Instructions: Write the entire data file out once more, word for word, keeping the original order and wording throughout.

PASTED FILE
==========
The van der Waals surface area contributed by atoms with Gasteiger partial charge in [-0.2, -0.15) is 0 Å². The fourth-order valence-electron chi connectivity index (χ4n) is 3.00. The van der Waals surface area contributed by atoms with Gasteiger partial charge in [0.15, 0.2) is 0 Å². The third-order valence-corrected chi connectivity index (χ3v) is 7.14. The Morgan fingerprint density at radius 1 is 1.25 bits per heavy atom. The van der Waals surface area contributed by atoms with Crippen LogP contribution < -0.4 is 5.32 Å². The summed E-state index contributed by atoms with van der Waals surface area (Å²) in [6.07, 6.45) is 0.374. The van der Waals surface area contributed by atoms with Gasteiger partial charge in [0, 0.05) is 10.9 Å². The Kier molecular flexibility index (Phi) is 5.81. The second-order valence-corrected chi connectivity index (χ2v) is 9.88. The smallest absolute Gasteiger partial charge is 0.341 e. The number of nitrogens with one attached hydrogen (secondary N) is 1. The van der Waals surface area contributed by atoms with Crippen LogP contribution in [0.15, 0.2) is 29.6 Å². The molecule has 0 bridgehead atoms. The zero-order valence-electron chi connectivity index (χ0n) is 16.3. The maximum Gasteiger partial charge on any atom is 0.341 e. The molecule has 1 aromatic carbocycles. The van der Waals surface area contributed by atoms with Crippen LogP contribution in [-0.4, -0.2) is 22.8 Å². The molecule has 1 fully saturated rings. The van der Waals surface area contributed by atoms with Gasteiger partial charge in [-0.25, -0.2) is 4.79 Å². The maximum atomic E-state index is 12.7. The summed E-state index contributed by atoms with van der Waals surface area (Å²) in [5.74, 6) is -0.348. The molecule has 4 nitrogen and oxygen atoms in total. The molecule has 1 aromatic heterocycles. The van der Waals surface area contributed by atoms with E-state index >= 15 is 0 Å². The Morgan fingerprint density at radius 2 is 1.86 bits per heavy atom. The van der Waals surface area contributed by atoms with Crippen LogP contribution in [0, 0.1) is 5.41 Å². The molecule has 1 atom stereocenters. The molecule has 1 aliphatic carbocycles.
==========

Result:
The van der Waals surface area contributed by atoms with Gasteiger partial charge in [-0.2, -0.15) is 0 Å². The fourth-order valence-electron chi connectivity index (χ4n) is 3.00. The van der Waals surface area contributed by atoms with Gasteiger partial charge in [0.15, 0.2) is 0 Å². The third-order valence-corrected chi connectivity index (χ3v) is 7.14. The Morgan fingerprint density at radius 1 is 1.25 bits per heavy atom. The van der Waals surface area contributed by atoms with Crippen LogP contribution < -0.4 is 5.32 Å². The summed E-state index contributed by atoms with van der Waals surface area (Å²) in [6.07, 6.45) is 0.374. The van der Waals surface area contributed by atoms with Gasteiger partial charge in [0, 0.05) is 10.9 Å². The Kier molecular flexibility index (Phi) is 5.81. The second-order valence-corrected chi connectivity index (χ2v) is 9.88. The smallest absolute Gasteiger partial charge is 0.341 e. The number of nitrogens with one attached hydrogen (secondary N) is 1. The van der Waals surface area contributed by atoms with Crippen LogP contribution in [0.15, 0.2) is 29.6 Å². The molecule has 0 bridgehead atoms. The zero-order valence-electron chi connectivity index (χ0n) is 16.3. The maximum Gasteiger partial charge on any atom is 0.341 e. The molecule has 1 aromatic carbocycles. The van der Waals surface area contributed by atoms with Crippen LogP contribution in [-0.4, -0.2) is 22.8 Å². The molecule has 1 fully saturated rings. The van der Waals surface area contributed by atoms with Gasteiger partial charge in [-0.25, -0.2) is 4.79 Å². The maximum atomic E-state index is 12.7. The summed E-state index contributed by atoms with van der Waals surface area (Å²) in [5.74, 6) is -0.348. The molecule has 4 nitrogen and oxygen atoms in total. The molecule has 1 aromatic heterocycles. The van der Waals surface area contributed by atoms with E-state index >= 15 is 0 Å². The Morgan fingerprint density at radius 2 is 1.86 bits per heavy atom. The van der Waals surface area contributed by atoms with Crippen LogP contribution in [0, 0.1) is 5.41 Å². The molecule has 1 atom stereocenters. The molecule has 1 aliphatic carbocycles.